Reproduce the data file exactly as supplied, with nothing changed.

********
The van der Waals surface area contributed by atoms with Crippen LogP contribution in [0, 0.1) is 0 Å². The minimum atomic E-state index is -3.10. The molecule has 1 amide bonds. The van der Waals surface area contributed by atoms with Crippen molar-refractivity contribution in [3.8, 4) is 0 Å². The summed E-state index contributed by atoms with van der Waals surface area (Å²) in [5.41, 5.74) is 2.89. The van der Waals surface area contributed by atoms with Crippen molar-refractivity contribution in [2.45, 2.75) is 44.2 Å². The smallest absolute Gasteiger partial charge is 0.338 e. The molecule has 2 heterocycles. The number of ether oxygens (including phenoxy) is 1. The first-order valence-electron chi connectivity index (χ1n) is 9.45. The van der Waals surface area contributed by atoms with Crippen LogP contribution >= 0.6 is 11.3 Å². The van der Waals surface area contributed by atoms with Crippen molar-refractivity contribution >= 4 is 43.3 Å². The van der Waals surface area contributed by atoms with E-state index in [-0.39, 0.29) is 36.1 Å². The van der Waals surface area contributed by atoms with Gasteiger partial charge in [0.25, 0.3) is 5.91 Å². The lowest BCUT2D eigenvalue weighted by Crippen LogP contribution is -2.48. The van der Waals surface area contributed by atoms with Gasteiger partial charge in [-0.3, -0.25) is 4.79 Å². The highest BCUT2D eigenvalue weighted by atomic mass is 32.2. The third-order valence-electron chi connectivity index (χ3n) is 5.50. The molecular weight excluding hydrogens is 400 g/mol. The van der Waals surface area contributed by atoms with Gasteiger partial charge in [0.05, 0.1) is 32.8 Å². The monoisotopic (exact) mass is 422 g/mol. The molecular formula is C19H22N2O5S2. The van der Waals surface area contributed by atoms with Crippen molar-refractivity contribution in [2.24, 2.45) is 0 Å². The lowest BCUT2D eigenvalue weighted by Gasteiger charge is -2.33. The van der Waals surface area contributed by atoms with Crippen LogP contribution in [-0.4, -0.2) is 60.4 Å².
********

The van der Waals surface area contributed by atoms with Crippen LogP contribution in [0, 0.1) is 0 Å². The minimum atomic E-state index is -3.10. The molecule has 1 amide bonds. The van der Waals surface area contributed by atoms with Crippen molar-refractivity contribution in [3.8, 4) is 0 Å². The summed E-state index contributed by atoms with van der Waals surface area (Å²) in [5.41, 5.74) is 2.89. The van der Waals surface area contributed by atoms with Crippen molar-refractivity contribution in [2.45, 2.75) is 44.2 Å². The smallest absolute Gasteiger partial charge is 0.338 e. The molecule has 2 heterocycles. The number of ether oxygens (including phenoxy) is 1. The first-order valence-electron chi connectivity index (χ1n) is 9.45. The van der Waals surface area contributed by atoms with Crippen LogP contribution >= 0.6 is 11.3 Å². The van der Waals surface area contributed by atoms with Crippen molar-refractivity contribution >= 4 is 43.3 Å². The van der Waals surface area contributed by atoms with E-state index in [-0.39, 0.29) is 36.1 Å². The van der Waals surface area contributed by atoms with Gasteiger partial charge in [0.25, 0.3) is 5.91 Å². The lowest BCUT2D eigenvalue weighted by Crippen LogP contribution is -2.48. The van der Waals surface area contributed by atoms with Gasteiger partial charge in [-0.3, -0.25) is 4.79 Å². The highest BCUT2D eigenvalue weighted by atomic mass is 32.2. The third-order valence-electron chi connectivity index (χ3n) is 5.50. The molecular weight excluding hydrogens is 400 g/mol. The van der Waals surface area contributed by atoms with Gasteiger partial charge in [0.05, 0.1) is 32.8 Å². The monoisotopic (exact) mass is 422 g/mol. The molecular formula is C19H22N2O5S2. The van der Waals surface area contributed by atoms with Crippen molar-refractivity contribution in [2.24, 2.45) is 0 Å². The lowest BCUT2D eigenvalue weighted by Gasteiger charge is -2.33. The van der Waals surface area contributed by atoms with Crippen LogP contribution in [-0.4, -0.2) is 60.4 Å².